In the case of Israel, the Histadrut has been both a trade union and an employer, whose companies often made use of agency workers. In its role as union, it tried to obstruct their use, but it received no support from the labor courts. In the mid-nineties it changed course and began signing collective agreements with manpower agencies. This enabled the agencies to circumvent another legal provision. For in addition to the nine-month rule mentioned above, the amendment of the year 2000 also ordained that agency workers be covered by the same collective agreement as regular employees in the same industrial sector. If the agency has a collective agreement with the Histadrut, however, this provision does not apply. The exception encourages agencies to negotiate with the Histadrut, because they can then offer client companies "better" terms—they can offer them, that is, workers with fewer benefits.

The overall result has been the creation of two classes of workers: “Class A,” consisting of regular workers who enjoy higher wages and full legal rights, plus benefits negotiated by their unions, and “Class B,” consisting of agency workers who do the same jobs on poorer terms.

A smoother path to profit

Research is inconclusive as to whether agency workers really benefit the economy. Yet most governments, employers and unions believe that a flexible labor force is necessary. Legislators fear that tight controls will harm flexibility and thereby the economy too. According to the ILO, “the reduction of legal requirements, over both the recourse to atypical employment contracts and the termination of employment," was central to labor-law reform during the 1990s. 21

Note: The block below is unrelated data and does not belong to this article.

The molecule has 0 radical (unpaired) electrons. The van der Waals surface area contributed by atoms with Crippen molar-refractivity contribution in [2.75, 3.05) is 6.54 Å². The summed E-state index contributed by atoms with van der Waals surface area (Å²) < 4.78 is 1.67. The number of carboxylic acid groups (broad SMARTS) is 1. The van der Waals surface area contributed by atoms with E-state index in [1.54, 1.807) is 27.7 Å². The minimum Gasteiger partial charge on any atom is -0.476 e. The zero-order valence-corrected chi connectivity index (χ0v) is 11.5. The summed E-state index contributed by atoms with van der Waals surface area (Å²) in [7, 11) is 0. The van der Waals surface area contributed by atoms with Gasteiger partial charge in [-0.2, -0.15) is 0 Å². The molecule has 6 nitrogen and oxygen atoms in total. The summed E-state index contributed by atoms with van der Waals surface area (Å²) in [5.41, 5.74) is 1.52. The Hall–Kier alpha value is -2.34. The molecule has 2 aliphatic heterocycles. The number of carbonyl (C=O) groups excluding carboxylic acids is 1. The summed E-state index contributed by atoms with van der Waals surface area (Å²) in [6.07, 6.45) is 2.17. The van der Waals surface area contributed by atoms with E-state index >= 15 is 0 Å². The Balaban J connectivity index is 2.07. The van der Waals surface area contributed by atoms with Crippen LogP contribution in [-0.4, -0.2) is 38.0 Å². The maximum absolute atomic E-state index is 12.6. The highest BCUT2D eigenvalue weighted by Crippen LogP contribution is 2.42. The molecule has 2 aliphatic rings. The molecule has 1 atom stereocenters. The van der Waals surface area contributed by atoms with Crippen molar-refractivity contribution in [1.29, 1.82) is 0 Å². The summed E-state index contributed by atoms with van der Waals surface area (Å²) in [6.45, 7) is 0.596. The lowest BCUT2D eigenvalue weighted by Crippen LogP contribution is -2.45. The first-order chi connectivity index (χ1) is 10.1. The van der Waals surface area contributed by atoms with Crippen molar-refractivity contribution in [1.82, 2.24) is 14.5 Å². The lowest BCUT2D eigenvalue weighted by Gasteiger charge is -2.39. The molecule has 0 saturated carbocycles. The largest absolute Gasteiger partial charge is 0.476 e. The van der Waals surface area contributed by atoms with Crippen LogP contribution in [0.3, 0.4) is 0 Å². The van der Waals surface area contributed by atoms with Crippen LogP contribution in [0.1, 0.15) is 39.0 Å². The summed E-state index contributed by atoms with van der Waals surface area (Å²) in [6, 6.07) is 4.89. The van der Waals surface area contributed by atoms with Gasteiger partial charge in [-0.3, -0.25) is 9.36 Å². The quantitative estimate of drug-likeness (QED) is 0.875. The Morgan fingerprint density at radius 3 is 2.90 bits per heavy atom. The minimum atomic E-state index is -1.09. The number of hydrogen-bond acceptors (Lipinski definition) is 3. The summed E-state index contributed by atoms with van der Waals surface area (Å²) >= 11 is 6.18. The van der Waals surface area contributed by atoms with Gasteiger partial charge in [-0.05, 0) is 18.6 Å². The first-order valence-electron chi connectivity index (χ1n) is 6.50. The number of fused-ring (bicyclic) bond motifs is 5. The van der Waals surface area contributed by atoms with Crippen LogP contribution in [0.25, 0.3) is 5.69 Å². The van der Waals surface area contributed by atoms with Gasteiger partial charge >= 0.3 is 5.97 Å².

As concern for agency workers increases, some suggest as an alternative that governments "subsidize the temporary help firms by paying for the fringe benefits so that these workers would receive approximately the same pay package" as regular employees.22 This means that the government would support the agencies, so that their client companies would continue to enjoy cheap, flexible labor without responsibilities. By lowering the expense of supporting workers, large companies would increase their returns, while the government would use tax revenues to subsidize these extra profits.

The concept of “standard” labor is itself relatively new, resulting from specific conditions of industrial growth.23 In standard jobs, employees are also paid not to work – their wages include “downtime” such as sick leave and holidays; even pension payments are a form of pay for future idleness. Harvey calls this “employment time” as opposed to “work time.”24 Agency workers, however, are paid only for work time—as before the New Deal. The commodity "labor" has been further disassociated from the laborer, and the employer has even less reason to worry about worker welfare – particularly if the state is willing to worry instead.

The new job market, coupled with deregulation, clearly benefits big business at the expense of the workers. It is no surprise, therefore, to find that during the last three years of fiscal growth, the poor in Israel have gotten poorer, or that "the number of Israelis earning minimum wage or less has increased from 27 percent ten years ago, to 34.1 percent in 2005."25 The number of "Class B" employees grows.

The state, meanwhile, plays its classic role of supporting the capitalist class with convenient legislation and indirect subsidy, ensuring cheap, exploitable labor. "end"